The interesting part of the second half of the season involved Rachel and Aaron setting off to Colorado to a mysterious government installation known as “The Tower” in order to turn the power back on for everyone.  It was the only way to level the playing field against Monroe, who gained a mysterious ally who happened to be Rachel’s former boss.  I’ll give Revolution credit; they answered a lot of questions very quickly.  We discovered that the blackout was caused by nanites, designed by scientists for positive purposes and corrupted by the government into a weapon.  The nanites malfunctioned when activated, causing the blackout.  Their original purpose is revealed when Rachel breaks her leg and Aaron is able to reprogram the nanites in her body to repair it for her.  It was a genuinely cool (if gross) scene, and it’s a shame that so much of the last 10 episodes were spent on pointless battles.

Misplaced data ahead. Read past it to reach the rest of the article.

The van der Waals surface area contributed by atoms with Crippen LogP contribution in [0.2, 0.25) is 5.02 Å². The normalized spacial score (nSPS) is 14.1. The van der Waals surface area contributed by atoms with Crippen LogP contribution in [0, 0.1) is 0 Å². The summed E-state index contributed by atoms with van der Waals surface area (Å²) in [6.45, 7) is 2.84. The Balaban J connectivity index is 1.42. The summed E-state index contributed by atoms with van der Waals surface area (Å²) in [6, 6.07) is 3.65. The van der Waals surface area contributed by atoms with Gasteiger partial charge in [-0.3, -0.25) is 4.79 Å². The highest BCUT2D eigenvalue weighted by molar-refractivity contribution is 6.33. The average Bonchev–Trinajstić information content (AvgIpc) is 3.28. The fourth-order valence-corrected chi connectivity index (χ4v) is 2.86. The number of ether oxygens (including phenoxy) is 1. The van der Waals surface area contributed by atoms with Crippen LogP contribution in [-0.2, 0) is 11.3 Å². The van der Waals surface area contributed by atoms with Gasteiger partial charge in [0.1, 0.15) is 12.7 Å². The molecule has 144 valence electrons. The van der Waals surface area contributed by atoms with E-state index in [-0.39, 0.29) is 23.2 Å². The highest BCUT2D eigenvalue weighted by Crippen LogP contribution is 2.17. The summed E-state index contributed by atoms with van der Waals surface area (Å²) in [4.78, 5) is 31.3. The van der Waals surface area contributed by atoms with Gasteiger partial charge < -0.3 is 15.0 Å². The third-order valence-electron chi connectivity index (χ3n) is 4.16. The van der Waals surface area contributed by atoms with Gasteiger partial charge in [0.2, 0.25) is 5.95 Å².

Both sides of the war ended up at The Tower, where they found a group of scientists protecting it, refusing to allow anyone to switch the power back on for fear that the nanites might destroy the planet.  This could have provided an interesting dynamic for season 2, but unfortunately most of them were killed in the final episode and Rachel turned the power back on.  In a twist ending in the final scene, her former boss reveals that he wanted her to do that in order to nuke the Monroe Republic and the Georgia Federation so that the exiled US government could return, which he proceeds to do before killing himself.